Kristin Ware - Phys Ed Teacher
Hi my name is Kristin Ware and a Physical Education teacher. I have been teaching for 5 years, 4 years at the middle school level and 1 year at the high school level. Besides teaching I also like to coach. I have coached softball, basketball and volleyball. During my time at New Vista Middle School I was involved in Capturing Kids Heart and was a Process Champion. Our school was selected as a Capturing Kids Heart Showcase School while I was there. I have also completed AVID training as well and incorporate strategies from this program into my teaching.
As a Physical Education my goal is to teach my students about life long activities that they can use outside of the school setting. I aim to bring an open mind, a positive attitude, and high expectations to the classroom each day. I believe that I owe it to my students, as well as the community, to bring consistency, diligence, and warmth to my job in the hope that I can ultimately inspire and encourage such traits in the children as well.
Robert Fiero - Science Teacher
I have worked many years as a middle school science (occasionally high school) teacher here in southern California. I have taught a very diverse population of students and clientele. Of course this entails creating a great amount of curriculum and engaging in many collaborative endeavors with my colleagues. I prefer a team oriented approach to tasks in general. I believe science education to be reality based using real science projects (‘science with a goal’) and current science discovery and engineering innovations. I have very student friendly policies such as immediate feedback on progress (formative assessment), effective communication, and the ability to retake tests, and engage their current knowledge and interests to explore the topic and elaborate upon it. I teach that all science principles and fields are connected and require an interdisciplinary dynamic approach to research and problem solving. One of my goals is to inspire students’ curiosity about our universe and ourselves in it.
If I had a personal mission statement it would be to provide my students with high expectations to achieve mastery of science literacy to enable them to ready for the next level of education, promote their personal developmental needs and instill values, and encourage and guide them into creating positive cooperative relationships. I use a holistic or balanced approach to educating young people by balancing the cognitive development and academic skills with character and life skills as well; to inspire and empower young people to become responsible citizens, compassionate leaders, and to live their dreams. It is important to establish and actively nurture relationships to maintain a strong learning community. All students should feel safe, fairly treated (equity), included, and be aware that there are high expectations for their academic achievement and conduct. Building values of character such as kindness, humility, commitment or loyalty to the greater good of the group, mindfulness, self-reliance/discipline, honesty, and learn to give and earn respect is part of any good educational program. We do this by composing and enforcing a social contract. The motto in my class is: “One for All and All for One,” and thus enforce appropriate standards for student behavior consistently and simply to help with their socialization and personal evolution. I try to be, in every moment, a devoted teacher to my students and to science literacy as, I am also a life-long learner and evolving person.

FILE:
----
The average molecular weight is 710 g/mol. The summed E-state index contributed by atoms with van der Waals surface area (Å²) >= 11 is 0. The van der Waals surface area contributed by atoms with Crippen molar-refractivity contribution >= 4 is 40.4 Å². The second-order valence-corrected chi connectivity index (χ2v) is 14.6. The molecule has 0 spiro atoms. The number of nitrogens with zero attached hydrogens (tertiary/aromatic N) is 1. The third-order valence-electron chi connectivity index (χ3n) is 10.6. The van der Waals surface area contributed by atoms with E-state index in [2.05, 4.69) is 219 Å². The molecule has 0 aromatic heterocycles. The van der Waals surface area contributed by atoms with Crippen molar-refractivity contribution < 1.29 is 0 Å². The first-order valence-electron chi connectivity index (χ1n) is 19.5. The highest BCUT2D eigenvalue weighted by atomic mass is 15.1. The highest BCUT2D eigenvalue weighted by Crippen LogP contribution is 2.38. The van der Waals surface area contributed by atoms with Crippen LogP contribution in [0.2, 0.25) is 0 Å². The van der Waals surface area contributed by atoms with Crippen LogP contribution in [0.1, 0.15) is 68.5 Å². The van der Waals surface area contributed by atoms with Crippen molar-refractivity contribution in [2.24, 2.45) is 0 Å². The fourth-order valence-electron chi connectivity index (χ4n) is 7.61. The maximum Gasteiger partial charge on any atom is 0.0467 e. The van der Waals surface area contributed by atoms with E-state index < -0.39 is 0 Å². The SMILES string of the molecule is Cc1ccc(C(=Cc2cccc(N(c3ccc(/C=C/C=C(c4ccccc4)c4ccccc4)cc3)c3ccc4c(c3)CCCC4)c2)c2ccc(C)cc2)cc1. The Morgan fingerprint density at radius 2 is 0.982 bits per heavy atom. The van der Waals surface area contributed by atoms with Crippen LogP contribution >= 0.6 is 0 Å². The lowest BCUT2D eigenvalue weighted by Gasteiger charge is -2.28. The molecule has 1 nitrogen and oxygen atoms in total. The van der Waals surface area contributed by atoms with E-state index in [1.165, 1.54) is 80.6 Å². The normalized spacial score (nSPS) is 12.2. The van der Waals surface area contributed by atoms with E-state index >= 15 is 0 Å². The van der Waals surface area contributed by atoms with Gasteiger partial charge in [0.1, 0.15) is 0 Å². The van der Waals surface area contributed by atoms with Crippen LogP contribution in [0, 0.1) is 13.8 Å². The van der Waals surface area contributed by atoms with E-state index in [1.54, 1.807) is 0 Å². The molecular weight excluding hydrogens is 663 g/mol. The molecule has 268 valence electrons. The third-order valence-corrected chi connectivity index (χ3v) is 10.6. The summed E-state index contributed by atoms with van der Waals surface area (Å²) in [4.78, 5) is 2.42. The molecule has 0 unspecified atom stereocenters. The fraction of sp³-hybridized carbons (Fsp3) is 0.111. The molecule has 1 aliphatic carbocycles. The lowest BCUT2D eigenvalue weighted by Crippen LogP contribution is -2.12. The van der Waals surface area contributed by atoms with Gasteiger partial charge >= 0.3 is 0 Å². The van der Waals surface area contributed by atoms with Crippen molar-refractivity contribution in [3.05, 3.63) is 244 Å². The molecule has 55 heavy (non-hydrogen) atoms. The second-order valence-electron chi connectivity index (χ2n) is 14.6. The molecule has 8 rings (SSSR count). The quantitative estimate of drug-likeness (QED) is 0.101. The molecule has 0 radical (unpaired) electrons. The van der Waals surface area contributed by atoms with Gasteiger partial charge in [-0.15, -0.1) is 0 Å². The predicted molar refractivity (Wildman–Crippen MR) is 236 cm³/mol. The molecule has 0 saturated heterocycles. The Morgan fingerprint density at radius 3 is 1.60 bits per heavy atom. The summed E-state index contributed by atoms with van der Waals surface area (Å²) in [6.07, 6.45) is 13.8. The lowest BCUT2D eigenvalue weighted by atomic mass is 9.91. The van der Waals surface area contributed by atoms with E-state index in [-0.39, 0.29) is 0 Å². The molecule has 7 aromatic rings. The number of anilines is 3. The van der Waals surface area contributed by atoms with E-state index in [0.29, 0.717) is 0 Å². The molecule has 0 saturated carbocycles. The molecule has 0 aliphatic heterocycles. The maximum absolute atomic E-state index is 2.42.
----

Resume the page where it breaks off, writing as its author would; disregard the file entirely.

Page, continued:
Ruben Rodriguez - Enrichment Teacher
Jewel McKeever - Counselor
Soon after completing my undergraduate studies, I served as a substitute teacher for the Chicago Board of Education for 2 years and then entered a career of advertising. Putting my career on hold for my family, I homeschooled my sons for 6 years. It was my desire to return to education in the classroom, so I began teaching at a private school as a certified substitute teacher. It was then that I decided to continue my education in school counseling and I served as an intern for 2 years in a middle school and high school setting.
It is my sincere belief that everyone is created with gifts and talents. Because of traumatic experiences in life, often, a student’s potential is hidden under layers of difficulty. Every student deserves to be in a state of well-being and to have an opportunity to discover what has been given to them naturally. It is my desire to assist and support students in this endeavor.
In addition to this, each student comes with their own unique life experiences, and I choose to interact with them with this in mind. Adolescents must be treated with compassion and respect. A personal philosophy of mine is, treat others the way you would want to be treated. I apply this in the school setting as well. Also, when receiving my education in school counseling, I got a better understanding of what it means to be an advocate and a broker of opportunity for students. Every student needs someone in their corner to support them.
Bachelor of Science (BS), Public Relations and Advertising – Bradley University
Master of Education (M Ed), School Counseling – University of Southern California
Certified in Nutrition and Healthy Living – Cornell University
Lesia Nwankwo - Office Manager
Julian Lopez - IT Coordinator